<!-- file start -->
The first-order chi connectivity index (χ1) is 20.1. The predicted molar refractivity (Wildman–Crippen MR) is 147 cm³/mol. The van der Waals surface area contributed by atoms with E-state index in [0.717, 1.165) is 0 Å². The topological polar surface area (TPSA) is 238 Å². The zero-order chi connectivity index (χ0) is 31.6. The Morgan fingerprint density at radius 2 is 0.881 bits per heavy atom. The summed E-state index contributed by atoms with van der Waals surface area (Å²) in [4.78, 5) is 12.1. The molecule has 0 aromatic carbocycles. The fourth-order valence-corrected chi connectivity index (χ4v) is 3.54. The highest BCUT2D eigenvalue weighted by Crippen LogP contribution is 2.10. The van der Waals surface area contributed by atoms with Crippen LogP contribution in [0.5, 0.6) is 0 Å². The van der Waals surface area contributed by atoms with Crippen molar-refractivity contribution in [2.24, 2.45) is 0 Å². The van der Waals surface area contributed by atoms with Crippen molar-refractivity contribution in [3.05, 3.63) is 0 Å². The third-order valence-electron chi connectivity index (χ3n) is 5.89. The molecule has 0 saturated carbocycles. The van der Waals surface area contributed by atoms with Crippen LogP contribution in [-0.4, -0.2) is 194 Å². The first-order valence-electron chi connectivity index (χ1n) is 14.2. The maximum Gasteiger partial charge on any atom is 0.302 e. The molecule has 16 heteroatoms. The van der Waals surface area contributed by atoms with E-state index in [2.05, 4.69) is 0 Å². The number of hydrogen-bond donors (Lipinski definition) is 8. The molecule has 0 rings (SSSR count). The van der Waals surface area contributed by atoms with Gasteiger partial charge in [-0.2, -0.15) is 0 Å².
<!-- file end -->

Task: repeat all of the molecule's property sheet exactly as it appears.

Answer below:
The first-order chi connectivity index (χ1) is 20.1. The predicted molar refractivity (Wildman–Crippen MR) is 147 cm³/mol. The van der Waals surface area contributed by atoms with E-state index in [0.717, 1.165) is 0 Å². The topological polar surface area (TPSA) is 238 Å². The zero-order chi connectivity index (χ0) is 31.6. The Morgan fingerprint density at radius 2 is 0.881 bits per heavy atom. The summed E-state index contributed by atoms with van der Waals surface area (Å²) in [4.78, 5) is 12.1. The molecule has 0 aromatic carbocycles. The fourth-order valence-corrected chi connectivity index (χ4v) is 3.54. The highest BCUT2D eigenvalue weighted by Crippen LogP contribution is 2.10. The van der Waals surface area contributed by atoms with Crippen LogP contribution in [0.5, 0.6) is 0 Å². The van der Waals surface area contributed by atoms with Crippen molar-refractivity contribution in [2.24, 2.45) is 0 Å². The van der Waals surface area contributed by atoms with Crippen molar-refractivity contribution in [3.05, 3.63) is 0 Å². The third-order valence-electron chi connectivity index (χ3n) is 5.89. The molecule has 0 saturated carbocycles. The van der Waals surface area contributed by atoms with Crippen LogP contribution in [-0.4, -0.2) is 194 Å². The first-order valence-electron chi connectivity index (χ1n) is 14.2. The maximum Gasteiger partial charge on any atom is 0.302 e. The molecule has 16 heteroatoms. The van der Waals surface area contributed by atoms with E-state index in [2.05, 4.69) is 0 Å². The number of hydrogen-bond donors (Lipinski definition) is 8. The molecule has 0 rings (SSSR count). The van der Waals surface area contributed by atoms with Gasteiger partial charge in [-0.2, -0.15) is 0 Å².